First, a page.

War, catastrophe and a bottle of Tabasco

The Weasel
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The Independent Culture
Scarborough's Peasholm Park is an unlikely venue for 80 years of naval warfare. I was greeted by the surreal sight of a family of four manoeuvring a swan-shaped pedalo under a Japanese bridge. "Coom on, we've to be out in two minutes," the mother urged her frantically pedalling spouse. Undaunted by a brief downpour, a steady stream of holidaymakers headed for the ornamental lake. Since 1927, this idyllic spot has been disrupted by the Battle of Peasholm, in which a downsized Royal Navy triumphs over an unnamed foe at 3.30pm on three days a week from June to September.

"We get an audience of 3-4,000 on a good day," said Kevin Barrand, Scarborough Council's Resort Officer. "Since the Second World War, it has been loosely based on the Battle of the River Plate. The enemy used to be identified as the Germans, but when Scarborough began advertising itself as a holiday destination in Europe about 15 years ago, they just become `the enemy'."

Away from public gaze, nine vessels, each around 20ft in length, were being prepared for battle. "Seven of the ships are manned," explained Mr Barrand, a well-upholstered chap with an appealing line in droll lugubriousness. "The captains have to be fairly compact. The battle loses something in credibility when the superstructure turns with the captain's head."

A few years ago, spectators had a rare sighting of one of the occupants when an explosion accidentally dislodged the hull of his craft. "He leapt about 14ft in the air", said my guide. "Gave the game away a bit."

Richard Thompson, who manages the conflict, had been installing smoke bombs and explosive charges from 6am that morning. "Bits of the battle are very good - when we get it right," he said. I noticed that the enemy battleship was extensively pock-marked with the wounds of battles. "Formerly the Admiral Graf Spee," said Mr Thompson. "Now it's called the Robert Eaves." It must be a somewhat ambiguous tribute for Mr Eaves, a retired superintendent of Peasholm Park.

Across the lake came a rowing boat containing several young men in their early-twenties. They were the captains. "One, two, three, four, five..." counted Mr Thompson. "Where's the other two?"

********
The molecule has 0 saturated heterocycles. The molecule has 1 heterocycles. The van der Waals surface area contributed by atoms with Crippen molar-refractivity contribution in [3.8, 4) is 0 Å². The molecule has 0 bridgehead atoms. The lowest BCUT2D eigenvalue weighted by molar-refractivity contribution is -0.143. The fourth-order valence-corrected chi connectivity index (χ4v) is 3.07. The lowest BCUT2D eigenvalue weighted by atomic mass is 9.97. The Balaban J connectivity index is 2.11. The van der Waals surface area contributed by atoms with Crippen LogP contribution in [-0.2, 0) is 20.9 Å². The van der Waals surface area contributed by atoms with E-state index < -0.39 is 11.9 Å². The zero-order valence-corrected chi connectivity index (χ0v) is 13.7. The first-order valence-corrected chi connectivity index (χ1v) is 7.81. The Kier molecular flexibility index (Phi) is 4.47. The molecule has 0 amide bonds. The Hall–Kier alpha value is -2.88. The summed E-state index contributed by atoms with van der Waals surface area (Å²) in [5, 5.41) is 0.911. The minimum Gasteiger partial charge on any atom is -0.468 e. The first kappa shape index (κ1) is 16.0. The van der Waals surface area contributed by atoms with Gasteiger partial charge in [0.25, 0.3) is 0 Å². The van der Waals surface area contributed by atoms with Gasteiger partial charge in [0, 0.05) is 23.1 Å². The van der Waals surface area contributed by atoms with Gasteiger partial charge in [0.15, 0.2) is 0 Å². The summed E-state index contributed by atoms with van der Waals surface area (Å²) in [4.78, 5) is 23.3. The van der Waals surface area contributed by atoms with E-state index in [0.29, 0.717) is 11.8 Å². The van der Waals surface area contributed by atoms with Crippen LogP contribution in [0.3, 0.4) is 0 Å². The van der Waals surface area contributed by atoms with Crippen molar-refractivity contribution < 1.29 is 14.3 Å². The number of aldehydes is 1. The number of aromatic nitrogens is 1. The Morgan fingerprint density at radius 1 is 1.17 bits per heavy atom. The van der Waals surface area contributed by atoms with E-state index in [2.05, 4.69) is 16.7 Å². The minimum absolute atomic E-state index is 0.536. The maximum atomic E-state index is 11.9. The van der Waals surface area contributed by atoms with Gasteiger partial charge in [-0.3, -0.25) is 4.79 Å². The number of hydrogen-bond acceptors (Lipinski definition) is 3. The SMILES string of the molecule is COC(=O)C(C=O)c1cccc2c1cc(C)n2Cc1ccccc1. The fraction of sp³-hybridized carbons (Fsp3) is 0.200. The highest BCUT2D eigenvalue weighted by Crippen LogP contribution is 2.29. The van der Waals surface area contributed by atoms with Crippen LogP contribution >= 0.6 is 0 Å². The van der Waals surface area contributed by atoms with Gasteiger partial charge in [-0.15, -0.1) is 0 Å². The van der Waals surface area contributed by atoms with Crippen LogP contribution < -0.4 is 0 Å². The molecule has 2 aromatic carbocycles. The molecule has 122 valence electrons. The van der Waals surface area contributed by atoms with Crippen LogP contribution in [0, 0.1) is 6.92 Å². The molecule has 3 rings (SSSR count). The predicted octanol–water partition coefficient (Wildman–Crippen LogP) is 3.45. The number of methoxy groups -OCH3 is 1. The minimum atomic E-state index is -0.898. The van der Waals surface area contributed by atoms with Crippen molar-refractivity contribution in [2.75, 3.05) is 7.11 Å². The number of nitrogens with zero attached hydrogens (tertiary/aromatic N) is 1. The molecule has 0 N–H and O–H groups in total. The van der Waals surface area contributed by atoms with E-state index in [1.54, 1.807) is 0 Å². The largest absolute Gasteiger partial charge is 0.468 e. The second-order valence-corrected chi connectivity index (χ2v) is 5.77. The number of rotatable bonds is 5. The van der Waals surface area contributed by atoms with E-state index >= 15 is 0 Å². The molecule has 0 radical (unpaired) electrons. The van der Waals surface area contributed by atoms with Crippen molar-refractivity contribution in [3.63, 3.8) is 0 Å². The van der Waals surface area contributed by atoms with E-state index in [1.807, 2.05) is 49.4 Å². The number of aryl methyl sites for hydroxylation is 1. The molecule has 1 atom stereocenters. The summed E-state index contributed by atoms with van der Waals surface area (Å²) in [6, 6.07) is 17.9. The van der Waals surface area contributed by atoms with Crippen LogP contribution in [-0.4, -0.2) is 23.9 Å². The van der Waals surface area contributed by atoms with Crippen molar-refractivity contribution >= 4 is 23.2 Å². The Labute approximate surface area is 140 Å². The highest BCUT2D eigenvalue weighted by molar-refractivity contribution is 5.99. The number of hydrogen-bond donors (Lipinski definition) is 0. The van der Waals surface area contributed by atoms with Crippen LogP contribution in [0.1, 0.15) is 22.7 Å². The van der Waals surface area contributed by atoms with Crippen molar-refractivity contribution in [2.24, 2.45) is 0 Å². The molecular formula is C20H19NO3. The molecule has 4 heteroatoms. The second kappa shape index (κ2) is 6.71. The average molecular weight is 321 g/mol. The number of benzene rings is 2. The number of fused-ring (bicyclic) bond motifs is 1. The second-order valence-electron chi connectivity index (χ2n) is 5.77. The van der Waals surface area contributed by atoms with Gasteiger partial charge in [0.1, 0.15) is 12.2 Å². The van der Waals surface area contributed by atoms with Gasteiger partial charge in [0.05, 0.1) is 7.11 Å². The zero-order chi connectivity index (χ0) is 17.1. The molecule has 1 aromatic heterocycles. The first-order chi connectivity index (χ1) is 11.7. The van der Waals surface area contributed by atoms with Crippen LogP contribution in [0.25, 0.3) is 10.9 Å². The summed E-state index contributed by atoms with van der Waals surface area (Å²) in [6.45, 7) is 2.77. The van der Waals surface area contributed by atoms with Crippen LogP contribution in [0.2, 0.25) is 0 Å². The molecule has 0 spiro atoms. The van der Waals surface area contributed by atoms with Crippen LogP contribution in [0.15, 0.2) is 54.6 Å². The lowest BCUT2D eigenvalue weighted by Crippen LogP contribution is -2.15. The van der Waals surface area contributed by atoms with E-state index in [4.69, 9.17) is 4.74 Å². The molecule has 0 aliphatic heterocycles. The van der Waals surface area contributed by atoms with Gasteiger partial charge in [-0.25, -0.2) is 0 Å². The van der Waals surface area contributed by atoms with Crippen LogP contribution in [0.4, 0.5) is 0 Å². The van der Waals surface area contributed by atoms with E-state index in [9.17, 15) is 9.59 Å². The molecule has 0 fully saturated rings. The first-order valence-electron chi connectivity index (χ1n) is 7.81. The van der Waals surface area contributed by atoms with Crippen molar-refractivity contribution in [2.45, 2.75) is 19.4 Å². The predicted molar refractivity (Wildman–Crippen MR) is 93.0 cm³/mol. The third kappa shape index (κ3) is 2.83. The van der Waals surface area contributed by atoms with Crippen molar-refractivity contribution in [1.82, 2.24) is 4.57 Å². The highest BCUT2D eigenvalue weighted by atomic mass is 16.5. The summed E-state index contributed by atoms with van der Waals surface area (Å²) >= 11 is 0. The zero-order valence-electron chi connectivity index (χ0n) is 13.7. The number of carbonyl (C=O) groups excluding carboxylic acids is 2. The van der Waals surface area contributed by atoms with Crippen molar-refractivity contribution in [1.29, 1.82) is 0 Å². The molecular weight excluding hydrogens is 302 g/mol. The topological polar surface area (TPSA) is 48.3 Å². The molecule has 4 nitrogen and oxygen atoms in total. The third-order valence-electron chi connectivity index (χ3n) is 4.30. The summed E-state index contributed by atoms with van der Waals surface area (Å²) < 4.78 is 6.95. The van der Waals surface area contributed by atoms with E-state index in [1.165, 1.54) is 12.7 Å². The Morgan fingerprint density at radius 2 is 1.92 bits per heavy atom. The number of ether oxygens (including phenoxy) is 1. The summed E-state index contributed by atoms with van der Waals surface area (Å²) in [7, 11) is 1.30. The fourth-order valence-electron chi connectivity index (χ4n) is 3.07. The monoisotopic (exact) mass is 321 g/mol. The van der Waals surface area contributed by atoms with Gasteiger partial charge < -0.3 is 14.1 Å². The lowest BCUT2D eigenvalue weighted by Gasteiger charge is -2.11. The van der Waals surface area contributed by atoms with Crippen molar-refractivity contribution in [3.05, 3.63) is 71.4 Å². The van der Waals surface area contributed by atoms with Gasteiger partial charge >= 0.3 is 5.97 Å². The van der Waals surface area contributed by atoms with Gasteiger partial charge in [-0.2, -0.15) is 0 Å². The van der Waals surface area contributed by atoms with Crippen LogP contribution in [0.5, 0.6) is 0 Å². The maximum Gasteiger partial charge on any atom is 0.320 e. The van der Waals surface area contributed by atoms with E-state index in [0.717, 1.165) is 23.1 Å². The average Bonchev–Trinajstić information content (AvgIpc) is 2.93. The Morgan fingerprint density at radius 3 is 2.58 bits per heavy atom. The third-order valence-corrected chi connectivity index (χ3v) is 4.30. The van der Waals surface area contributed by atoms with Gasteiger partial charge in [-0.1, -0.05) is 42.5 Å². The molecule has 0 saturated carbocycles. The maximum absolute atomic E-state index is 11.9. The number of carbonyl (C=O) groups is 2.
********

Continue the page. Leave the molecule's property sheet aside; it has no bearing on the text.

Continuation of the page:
As the missing mariners hove into view, Mr Barrand and I joined the ranks of spectators. An organ tootled: "Yellow bird, up high in banana tree..." "You'll notice how the music is working everybody into a frenzy of indifference," observed my guide.

Over the loudspeakers, a commentator promised "lots of fun and a jolly good battle". At an early stage in the ensuing conflict, flames flickered on the deck of the Robert Eaves. "Oh, the captain will be all right," Mr Barrand assured me. "He's very well protected. Well, quite well protected. We haven't lost a man yet."

"The submarine will be firing on the SS British Pride - I think we should give it a rather large boo!" urged the commentator. "Boo!" hooted the audience.

"The sub is built around a domestic immersion heater tank," noted Mr Barrand. He then chorused the words of the commentator, which were evidently not unfamiliar to him: "There go the torpedoes streaking through the water... Can you see them?" The answer had to be in the negative, since the torpedoes didn't exist. Nevertheless, several watery explosions took place and the smitten vessel keeled over.

I slightly lost the plot during the subsequent five minutes of swirling black smoke and shell bursts. Bombers wobbled down on wires over the circling fleet. "Thanks to the combined efforts of the Royal Air Force and the Royal Navy, the enemy installation is now in British hands," the commentator trumpeted. Sure enough, a Union Flag fluttered over a teensy harbour. The organist played a snatch of the National Anthem, rapidly followed by "You are my sunshine". A trio of ducks pursued the departing convoy. "If they were in scale," mused Mr Barrand, "those ducks would be 22ft high."

The Weasel rarely displays much in the way of machismo, but there are two exceptions to this general rule: my deep-rooted belief that I can repair electrical faults (a delusion that occasionally leads to life-threatening mishaps) and my fondness for Tabasco. The other day, when I produced an almost-empty bottle of this fiery American condiment, a pal remarked that it would have been a lifetime's supply for him.